Membership costs $69 a month and there is a one time setup fee of $198.50. Clients also pay for the calls they receive on the 800 line by the minute, as they would with any other 800 number.

A portion of the fees will go toward an advertising campaign on radio, television, billboards, and newspapers, Quimby said. The service also will launch an Internet site with a Web page for each participant in October.

"Each member only contributes a small part, but together we can literally develop a million dollars' worth of advertising and promotions," Quimby said.

This is what attracted Harvey Weiss, an optometrist at Total Vision in Oakland. "He already has some well-known radio spots set up. [Ads on WOR's John Gambling and Rush Limbaugh shows and WPLJ's Scott and Todd show are scheduled for January.] There's no way I could do all that advertising by myself," said Weiss, who occasionally advertises in local newspapers.

"Everybody has to be licensed," Weiss said, responding to those who question the reliability of 800 referral lines. "They checked my license and background. I assume they are checking out everybody who signs up to make sure their license is up to date, check that they don't have a criminal record, and that their office is in order. It's in the service's best interests to do that."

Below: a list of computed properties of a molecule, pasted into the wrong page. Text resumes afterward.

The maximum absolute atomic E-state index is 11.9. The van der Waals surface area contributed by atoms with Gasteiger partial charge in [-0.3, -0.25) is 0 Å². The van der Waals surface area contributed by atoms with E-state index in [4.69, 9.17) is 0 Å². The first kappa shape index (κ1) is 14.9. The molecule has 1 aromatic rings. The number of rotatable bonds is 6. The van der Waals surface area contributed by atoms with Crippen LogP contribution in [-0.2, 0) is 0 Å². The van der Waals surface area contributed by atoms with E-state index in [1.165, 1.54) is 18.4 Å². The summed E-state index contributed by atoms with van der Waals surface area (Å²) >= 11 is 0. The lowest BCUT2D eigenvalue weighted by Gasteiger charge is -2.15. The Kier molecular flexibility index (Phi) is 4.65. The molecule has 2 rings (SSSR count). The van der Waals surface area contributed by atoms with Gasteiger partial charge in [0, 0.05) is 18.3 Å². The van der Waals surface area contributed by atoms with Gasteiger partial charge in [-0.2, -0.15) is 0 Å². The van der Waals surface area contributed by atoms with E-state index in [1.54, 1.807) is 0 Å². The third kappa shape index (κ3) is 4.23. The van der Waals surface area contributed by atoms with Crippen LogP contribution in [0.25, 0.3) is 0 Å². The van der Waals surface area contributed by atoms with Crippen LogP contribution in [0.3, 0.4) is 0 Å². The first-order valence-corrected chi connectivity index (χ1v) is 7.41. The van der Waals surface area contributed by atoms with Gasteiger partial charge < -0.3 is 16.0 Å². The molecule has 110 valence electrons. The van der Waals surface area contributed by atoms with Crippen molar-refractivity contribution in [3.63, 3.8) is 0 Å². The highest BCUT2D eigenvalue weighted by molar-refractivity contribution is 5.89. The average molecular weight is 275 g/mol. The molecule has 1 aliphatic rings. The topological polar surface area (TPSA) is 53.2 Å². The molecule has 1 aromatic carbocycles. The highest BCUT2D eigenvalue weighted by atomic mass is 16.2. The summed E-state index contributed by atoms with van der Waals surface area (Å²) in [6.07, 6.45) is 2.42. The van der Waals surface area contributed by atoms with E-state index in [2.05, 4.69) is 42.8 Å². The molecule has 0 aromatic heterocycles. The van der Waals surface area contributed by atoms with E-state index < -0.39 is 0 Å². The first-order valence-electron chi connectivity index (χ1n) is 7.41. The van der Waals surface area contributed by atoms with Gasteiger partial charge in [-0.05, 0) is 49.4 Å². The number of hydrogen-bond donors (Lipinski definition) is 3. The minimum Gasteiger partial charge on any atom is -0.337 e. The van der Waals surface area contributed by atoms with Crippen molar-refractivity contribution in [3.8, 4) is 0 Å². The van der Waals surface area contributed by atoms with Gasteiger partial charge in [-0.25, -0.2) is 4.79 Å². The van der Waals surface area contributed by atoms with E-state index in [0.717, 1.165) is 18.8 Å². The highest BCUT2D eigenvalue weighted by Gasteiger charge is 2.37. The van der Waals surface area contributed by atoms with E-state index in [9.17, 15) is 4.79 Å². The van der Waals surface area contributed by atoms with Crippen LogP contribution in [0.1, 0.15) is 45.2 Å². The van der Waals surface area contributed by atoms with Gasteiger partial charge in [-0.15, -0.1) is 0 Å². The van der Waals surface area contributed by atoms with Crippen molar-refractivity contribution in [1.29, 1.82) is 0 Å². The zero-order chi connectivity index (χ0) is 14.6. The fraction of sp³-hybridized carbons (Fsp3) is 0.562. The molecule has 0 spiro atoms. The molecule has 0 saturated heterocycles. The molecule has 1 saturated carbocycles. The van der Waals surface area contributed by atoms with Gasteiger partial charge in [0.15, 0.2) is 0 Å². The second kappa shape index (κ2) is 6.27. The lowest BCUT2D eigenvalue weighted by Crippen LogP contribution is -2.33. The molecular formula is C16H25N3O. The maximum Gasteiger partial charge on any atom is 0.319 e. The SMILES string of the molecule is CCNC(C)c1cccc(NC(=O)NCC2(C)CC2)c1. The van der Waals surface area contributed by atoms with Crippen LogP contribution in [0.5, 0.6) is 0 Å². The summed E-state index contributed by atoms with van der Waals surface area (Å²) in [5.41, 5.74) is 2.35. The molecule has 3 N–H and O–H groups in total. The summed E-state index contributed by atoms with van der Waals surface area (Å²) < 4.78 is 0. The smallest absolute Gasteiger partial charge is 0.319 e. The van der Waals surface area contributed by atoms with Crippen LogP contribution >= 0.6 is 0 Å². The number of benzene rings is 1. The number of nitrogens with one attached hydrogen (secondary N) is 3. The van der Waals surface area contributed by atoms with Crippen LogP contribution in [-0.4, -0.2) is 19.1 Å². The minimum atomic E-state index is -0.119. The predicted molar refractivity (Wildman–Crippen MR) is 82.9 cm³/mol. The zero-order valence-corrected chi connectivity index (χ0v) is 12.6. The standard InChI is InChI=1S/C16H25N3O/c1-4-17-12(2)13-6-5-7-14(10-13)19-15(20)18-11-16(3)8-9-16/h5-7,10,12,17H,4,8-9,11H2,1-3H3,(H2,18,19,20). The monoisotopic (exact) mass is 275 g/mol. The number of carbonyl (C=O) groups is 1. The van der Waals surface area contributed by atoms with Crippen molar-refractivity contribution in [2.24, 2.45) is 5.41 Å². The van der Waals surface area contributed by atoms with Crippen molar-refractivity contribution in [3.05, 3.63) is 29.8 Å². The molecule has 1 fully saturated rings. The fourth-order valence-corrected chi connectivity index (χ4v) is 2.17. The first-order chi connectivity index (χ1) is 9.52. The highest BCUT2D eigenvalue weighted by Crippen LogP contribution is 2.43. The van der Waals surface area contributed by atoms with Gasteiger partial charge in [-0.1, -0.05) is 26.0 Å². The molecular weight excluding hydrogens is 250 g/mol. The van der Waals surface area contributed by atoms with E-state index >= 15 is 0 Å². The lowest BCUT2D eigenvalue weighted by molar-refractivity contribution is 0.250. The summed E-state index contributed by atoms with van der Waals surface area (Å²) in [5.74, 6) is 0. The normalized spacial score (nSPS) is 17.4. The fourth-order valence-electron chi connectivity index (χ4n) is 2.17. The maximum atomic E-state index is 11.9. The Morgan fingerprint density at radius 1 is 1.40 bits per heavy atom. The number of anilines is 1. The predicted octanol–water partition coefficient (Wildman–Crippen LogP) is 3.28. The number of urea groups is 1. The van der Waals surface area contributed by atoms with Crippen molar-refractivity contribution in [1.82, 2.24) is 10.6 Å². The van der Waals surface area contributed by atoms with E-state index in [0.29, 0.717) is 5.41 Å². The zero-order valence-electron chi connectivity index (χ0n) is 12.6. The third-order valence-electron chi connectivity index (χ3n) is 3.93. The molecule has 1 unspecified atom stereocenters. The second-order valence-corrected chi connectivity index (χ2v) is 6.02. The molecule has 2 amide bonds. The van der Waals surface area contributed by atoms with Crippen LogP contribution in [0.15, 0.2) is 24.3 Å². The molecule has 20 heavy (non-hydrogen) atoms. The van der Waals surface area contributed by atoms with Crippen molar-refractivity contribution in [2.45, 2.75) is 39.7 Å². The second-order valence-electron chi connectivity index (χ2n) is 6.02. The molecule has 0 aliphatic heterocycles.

Weiss is confident that the 800 line will be effective in bringing in new customers since it will connect callers in his area directly with his office.

Some are not as enthusiastic about the referral service. Gabriel Golan, president of Saddle Brook-based Teledontics, an advertising service that handles the northeast service of 1-800-DENTIST, doubts that 1-800-4-REFERRAL will ring up many calls.